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From Sicily - Silvia Impellizzeri - City Headhuntress, NLP Master, Cello Player

From Sicily – Silvia Impellizzeri – City Headhuntress, NLP Master, Cello Player

5. When innovating, how can you learn from musical concepts such as dissonance and consonance to help you design products and services better? We explore these and many other concepts in an engaging way without all the business jargon which makes the average business book dull. Larry Eliot at The Guardian and Perry Timms at the CIPD agree:

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6. What can you learn about peak performance and other matters from Prince? I’ve been privileged to meet George Clinton and Sheila E this year, both major influences on Prince and outstanding performers in their own right. Prince seems to have an illuminated view on the theory of constraints.

Prince on improvisation

Image by corporate illustrator Simon Heath @simonheath1


Come to our launch party on the evening of Tuesday June 9th – featuring Richard Strange, Leader of underground proto-punk band The Doctors of Madness, an actor who has appeared in Harry Potter, Batman, Robin Hood and who has performed with Tom Waits, Peter Capaldi (Doctor Who etc.), Gary Kemp (Spandau Ballet), Marianne Faithful et al. Tickets available only from Book Launch Event, priced £10.

So, get hold of your copies of The Music of Business alongside it’s sister volume Punk Rock People Management. Or book us for a masterclass in your company with a celebrity guest, to make your event unforgettable.

Death Eaters

June 9th AOR

I have the extraordinary pleasure of bringing Richard Strange to Kent on Tuesday June 9th to present an evening of film, music and spoken word at the Sun Pier Arts Centre.  Tickets available at Death Eaters. Here is the former “Doctor of Madness” with “Doctor Who” aka Peter Capaldi and Sarah Jane Morris of The Communards fame and much more. And a rare clip of The Doctors of Madness performing.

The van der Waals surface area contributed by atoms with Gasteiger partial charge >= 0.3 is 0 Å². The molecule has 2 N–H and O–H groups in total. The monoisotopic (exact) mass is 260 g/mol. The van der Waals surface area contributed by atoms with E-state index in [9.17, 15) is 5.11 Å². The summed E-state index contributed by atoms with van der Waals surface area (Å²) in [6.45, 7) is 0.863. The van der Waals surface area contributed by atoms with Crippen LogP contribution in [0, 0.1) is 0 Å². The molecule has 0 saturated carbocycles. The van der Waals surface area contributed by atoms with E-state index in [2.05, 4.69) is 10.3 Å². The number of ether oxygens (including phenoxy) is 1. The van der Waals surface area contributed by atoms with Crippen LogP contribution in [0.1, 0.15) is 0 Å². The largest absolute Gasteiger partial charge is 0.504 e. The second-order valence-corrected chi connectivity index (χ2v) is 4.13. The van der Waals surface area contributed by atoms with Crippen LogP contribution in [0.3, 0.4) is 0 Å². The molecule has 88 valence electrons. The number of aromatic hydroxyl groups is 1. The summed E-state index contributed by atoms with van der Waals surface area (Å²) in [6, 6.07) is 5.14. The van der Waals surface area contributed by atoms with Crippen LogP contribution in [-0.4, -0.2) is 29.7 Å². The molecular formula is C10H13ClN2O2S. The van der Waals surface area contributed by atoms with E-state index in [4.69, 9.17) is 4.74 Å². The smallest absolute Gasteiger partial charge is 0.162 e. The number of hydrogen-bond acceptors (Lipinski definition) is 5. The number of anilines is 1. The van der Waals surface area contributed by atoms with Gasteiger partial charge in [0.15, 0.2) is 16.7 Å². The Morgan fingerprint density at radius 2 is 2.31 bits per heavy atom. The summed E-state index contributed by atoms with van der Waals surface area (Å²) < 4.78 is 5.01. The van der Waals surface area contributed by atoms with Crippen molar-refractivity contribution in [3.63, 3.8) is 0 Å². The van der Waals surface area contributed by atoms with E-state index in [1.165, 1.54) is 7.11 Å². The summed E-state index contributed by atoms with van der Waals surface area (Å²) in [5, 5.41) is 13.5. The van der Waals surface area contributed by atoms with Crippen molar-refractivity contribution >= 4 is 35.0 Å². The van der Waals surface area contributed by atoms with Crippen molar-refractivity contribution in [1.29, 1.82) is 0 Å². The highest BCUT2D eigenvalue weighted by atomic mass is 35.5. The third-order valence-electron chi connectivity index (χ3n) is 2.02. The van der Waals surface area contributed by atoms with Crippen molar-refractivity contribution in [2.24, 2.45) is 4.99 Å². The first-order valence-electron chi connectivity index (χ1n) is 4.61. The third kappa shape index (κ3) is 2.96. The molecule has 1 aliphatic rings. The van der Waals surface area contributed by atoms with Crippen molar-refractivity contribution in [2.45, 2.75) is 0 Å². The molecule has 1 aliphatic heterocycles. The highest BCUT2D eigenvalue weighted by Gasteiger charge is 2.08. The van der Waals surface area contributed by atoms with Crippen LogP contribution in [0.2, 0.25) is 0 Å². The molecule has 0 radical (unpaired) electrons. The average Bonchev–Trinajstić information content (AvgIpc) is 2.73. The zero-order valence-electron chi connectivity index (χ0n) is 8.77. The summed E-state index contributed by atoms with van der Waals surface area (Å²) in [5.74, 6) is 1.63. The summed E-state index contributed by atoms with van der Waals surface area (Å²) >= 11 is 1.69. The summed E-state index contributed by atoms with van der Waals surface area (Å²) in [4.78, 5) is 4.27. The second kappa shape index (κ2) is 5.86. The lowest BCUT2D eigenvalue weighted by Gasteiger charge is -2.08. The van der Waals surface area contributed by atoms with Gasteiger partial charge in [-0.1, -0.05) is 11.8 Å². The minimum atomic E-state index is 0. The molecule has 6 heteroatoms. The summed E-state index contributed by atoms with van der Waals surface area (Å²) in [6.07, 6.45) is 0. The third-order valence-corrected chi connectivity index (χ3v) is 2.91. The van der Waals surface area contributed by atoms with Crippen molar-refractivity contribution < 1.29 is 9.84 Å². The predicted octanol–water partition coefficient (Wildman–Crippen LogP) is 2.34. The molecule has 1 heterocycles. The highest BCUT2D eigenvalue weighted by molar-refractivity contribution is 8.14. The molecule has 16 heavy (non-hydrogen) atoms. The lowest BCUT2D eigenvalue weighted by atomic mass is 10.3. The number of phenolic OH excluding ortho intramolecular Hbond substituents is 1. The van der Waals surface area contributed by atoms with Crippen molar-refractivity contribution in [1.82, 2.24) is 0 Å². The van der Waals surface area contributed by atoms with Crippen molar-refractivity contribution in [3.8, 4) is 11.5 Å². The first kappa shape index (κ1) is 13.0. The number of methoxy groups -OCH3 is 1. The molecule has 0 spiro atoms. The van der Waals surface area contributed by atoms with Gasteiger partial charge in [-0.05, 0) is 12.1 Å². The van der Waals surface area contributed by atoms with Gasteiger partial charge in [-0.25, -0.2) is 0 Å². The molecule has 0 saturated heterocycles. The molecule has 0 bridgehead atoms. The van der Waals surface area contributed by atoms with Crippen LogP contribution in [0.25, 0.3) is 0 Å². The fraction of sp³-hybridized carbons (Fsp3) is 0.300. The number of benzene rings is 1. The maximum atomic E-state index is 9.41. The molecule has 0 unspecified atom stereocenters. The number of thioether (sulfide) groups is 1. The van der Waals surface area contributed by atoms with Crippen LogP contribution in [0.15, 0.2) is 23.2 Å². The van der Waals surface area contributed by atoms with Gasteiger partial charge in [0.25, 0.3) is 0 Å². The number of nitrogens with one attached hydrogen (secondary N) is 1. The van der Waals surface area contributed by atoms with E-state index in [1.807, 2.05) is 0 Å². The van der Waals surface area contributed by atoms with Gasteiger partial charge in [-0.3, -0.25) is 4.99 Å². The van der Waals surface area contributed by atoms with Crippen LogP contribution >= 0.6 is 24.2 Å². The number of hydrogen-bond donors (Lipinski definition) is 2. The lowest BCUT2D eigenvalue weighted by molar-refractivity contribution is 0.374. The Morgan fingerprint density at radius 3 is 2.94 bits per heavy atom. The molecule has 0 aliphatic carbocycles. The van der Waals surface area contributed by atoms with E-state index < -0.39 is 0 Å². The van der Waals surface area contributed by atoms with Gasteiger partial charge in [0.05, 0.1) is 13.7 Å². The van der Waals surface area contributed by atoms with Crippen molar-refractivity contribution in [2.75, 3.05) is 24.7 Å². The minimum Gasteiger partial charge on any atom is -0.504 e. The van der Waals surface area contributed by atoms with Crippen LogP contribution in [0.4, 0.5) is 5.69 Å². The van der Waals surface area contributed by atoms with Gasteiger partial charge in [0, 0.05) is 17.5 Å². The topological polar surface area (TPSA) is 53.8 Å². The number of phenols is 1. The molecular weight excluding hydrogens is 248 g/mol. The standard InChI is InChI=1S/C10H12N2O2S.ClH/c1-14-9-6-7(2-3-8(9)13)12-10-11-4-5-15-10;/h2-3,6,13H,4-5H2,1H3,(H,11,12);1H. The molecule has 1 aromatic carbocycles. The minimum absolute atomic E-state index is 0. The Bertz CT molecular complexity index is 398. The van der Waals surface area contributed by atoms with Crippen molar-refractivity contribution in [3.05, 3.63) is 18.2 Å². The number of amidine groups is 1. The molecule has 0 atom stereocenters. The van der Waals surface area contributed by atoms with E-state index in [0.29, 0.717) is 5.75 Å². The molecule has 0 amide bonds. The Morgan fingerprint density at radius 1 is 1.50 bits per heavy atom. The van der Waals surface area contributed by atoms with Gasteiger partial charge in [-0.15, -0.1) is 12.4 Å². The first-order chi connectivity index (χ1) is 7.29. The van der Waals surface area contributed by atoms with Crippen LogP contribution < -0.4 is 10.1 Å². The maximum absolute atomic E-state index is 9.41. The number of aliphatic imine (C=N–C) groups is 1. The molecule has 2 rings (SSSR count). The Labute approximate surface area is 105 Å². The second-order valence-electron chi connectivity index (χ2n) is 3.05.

Richard Strange, Death Eater, Writer, Musician and Kevin Costner's Executioner

Richard Strange, Death Eater, Writer, Musician and Kevin Costner’s Executioner

My personal memories of Richard’s wonderful work include regularly missing the last train home and having to sleep on the stairs of Charing Cross Station after Doctors of Madness gigs at The Marquee. At one gig I was hosed down with a fire extinguisher by Captain Sensible of The Damned. An amazing solo gig at Hastings Caves and bizarre evenings at Richard’s Avant Garde Club Cabaret Futura, with Soft Cell, Keith Allen, Blancmange, all guarded by an 11 foot long python which coiled itself at the door to the club.

The Marquee in Wardour Street, breeding ground for the underground

The Marquee in Wardour Street, breeding ground for the underground

What Do I Get?

For just £10 you will be getting:

  • A mildly hilarious set of observations on the parallels between punk rock and business, punctuated by some punk rock riffs and storytelling
  • A rare performance of some of my solo material set in the “retro-futuristic punk ambient” style
  • An interview with Richard Strange plus Q&A opportunities
  • Richard Strange’s one man show, which includes film, music and spoken word
  • A possible appearance by Sarah Jane Morris, solo artist and performer with The Communards
  • An opportunity to meet a Death Eater

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Peter Cook launches “Punk Rock People Management” and a brand new version of “The Music of Business” at the event with Richard Strange.   Get your ticket for Punk Rock Biz.